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More Lukewarm News Out Of GM And Toyota

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On: Wed, Nov 25, 2009 at 12:26PM | By: John Welch


More Lukewarm News Out Of GM And Toyota

The Saab deal has crumbled, surprise surprise. Koenigsegg, unable to secure the loans necessary to acquire Saab's assets, pulled out of negotiations yesterday. The Swedish government has ruled out any chance of a state bail-out for the beleaguered automaker.

Slightly better news comes out of Germany. GM will be cutting capacity at all of its Opel manufacturing plants, however, none of the plants will be shut-down, as previously feared.

Which brings us to Toyota. In an effort to trim expenses throughout its North American operations, Toyota is planning on moving jobs from California to Michigan or Kentucky . . .

"Toyota's North American affiliate companies have no plans to change their multi-company structure, nor plans for any significant geographic relocations of personnel outside of normal operations," Toyota said in a statement released today.

"Emphasis has been placed on finding new efficiencies, shared services and enhanced collaboration to address the changing economic conditions and prepare Toyota for the future automotive market environment."

Toyota's U.S. product planning, accounting, travel, and data departments may move from the headquarters of Toyota Motor Sales U.S.A. in Torrance, California.

As far as GM and Koenigsegg are concerned, it appears Saab is not long for life. The Swedish supercar maker decided to abandon its talks with GM as it became clear that the Swedish government was not going to cough up the tax Euro's needed to keep Saab alive. GM is still searching for a buyer;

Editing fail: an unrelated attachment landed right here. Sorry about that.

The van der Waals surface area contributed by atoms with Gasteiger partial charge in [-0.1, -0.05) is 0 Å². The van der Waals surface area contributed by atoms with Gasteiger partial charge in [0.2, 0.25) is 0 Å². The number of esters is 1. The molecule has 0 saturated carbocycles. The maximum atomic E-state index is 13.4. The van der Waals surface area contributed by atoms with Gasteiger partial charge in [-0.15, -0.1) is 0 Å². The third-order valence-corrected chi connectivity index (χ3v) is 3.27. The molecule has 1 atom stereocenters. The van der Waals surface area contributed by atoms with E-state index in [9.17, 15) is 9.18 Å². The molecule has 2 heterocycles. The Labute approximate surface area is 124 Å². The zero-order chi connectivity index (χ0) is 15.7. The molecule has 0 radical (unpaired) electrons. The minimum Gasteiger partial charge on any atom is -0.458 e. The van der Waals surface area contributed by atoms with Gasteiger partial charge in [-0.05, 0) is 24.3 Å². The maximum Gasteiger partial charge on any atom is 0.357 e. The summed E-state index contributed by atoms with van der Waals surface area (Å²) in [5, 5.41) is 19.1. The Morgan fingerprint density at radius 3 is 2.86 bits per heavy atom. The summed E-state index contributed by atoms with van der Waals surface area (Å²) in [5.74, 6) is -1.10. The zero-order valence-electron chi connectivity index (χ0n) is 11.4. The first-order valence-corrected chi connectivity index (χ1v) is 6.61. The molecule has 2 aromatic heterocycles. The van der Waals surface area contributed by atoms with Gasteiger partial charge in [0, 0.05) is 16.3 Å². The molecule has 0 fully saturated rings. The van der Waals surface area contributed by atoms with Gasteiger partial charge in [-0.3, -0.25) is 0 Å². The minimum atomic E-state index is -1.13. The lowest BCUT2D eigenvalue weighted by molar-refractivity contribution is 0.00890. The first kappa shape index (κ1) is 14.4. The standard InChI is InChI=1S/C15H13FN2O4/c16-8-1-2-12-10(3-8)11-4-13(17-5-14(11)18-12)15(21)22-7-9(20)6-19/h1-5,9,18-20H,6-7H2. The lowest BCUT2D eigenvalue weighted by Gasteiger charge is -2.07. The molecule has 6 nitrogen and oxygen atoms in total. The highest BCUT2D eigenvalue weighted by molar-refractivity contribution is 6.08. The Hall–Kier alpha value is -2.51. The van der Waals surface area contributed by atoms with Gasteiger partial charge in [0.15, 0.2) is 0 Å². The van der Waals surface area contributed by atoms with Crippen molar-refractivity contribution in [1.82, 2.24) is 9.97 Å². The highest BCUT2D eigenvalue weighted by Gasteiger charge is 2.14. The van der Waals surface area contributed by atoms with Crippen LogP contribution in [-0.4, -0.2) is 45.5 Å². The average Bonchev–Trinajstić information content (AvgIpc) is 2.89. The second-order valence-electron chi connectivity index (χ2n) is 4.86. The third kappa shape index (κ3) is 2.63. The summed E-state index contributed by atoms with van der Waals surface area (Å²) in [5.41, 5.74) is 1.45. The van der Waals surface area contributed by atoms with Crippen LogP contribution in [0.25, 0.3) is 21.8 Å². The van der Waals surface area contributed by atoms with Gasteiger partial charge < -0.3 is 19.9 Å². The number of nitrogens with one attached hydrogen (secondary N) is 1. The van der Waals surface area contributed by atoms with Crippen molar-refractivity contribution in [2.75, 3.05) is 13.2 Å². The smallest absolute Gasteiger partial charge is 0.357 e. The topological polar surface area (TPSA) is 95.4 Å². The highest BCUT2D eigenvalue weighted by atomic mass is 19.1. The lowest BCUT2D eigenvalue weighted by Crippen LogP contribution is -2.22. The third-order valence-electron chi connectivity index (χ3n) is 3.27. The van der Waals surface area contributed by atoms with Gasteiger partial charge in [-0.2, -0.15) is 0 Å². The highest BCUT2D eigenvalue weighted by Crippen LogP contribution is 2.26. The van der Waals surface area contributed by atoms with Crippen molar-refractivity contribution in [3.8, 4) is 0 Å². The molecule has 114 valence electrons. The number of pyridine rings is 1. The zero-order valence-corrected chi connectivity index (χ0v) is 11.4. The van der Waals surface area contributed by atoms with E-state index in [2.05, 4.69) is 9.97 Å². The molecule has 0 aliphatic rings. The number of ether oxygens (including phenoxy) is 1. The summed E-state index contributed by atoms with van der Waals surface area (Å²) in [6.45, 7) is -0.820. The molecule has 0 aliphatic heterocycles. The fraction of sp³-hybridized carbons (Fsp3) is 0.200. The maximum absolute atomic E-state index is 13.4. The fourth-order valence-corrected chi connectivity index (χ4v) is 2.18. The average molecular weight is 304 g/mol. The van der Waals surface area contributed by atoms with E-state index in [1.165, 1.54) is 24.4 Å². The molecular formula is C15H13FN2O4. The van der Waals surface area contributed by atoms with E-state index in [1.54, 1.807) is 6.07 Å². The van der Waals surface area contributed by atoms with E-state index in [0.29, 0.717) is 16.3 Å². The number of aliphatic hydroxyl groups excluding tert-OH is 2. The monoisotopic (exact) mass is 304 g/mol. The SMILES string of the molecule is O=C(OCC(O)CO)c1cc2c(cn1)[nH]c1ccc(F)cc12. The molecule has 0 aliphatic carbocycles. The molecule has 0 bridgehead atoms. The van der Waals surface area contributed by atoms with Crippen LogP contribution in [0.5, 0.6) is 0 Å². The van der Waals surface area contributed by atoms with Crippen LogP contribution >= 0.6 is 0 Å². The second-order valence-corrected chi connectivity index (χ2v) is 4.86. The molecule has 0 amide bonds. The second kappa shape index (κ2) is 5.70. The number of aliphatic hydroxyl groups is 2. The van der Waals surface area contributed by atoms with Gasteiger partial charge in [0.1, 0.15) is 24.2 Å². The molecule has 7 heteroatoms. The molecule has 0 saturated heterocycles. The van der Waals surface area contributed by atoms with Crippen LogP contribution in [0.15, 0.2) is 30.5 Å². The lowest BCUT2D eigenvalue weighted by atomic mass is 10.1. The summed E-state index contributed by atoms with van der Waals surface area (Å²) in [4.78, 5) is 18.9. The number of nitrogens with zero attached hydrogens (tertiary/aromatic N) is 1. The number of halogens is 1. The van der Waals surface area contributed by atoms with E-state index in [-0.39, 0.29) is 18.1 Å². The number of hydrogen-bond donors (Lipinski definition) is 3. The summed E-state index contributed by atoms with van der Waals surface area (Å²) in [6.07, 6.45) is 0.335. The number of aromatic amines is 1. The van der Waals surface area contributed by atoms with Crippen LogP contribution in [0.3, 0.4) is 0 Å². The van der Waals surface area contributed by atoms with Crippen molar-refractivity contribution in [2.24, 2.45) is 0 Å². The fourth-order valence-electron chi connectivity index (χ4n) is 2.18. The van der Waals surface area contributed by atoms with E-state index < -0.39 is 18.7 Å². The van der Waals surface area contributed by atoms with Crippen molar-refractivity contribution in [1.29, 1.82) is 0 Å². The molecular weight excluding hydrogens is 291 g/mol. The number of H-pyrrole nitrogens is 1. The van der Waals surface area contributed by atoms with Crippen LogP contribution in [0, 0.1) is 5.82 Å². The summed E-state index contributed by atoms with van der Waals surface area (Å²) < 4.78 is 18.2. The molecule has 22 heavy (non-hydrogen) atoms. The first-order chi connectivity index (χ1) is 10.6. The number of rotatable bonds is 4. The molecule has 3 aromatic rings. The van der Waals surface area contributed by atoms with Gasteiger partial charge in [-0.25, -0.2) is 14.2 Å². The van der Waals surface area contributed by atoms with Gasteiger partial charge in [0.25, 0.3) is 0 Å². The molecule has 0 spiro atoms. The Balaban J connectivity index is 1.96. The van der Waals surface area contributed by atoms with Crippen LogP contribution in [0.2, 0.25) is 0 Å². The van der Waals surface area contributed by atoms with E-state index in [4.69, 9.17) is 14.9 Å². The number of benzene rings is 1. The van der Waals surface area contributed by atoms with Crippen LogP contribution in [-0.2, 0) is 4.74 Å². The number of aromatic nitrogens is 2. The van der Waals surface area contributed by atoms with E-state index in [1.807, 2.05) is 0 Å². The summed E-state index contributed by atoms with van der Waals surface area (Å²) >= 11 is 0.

"I talked to GM last night and my impression is that they have not given up hope," Joran Hagglund, state secretary at Sweden's Industry Ministry, told reporters.

The skinny over in Deutchland is a tad more positive. GM has to cut costs at Opel, and it was speculated that plants in Eisenach and Bochum, as well as a factory in Antwerp, Belgium were going to be shut down. This is no longer the case. GM has to cut some jobs and pare down capacity, however, all four of Opel's factories will remain open and operational. Reluctant to invest public funds when Magna and Sperbank were gunning for Opel, the German government should be pleased with this sign of good faith.

Though between 9,000 and 9,500 jobs at Opel and British sister brand Vauxhall will be cut; the number was looming close to eighteen thousand workers towards the end of August. This is a significant improvement, but Opel/Vauxhall isn't out of the woods yet. The future of GM's European divisions is a shaky as its American arm, and strong sales are needed in the near future.


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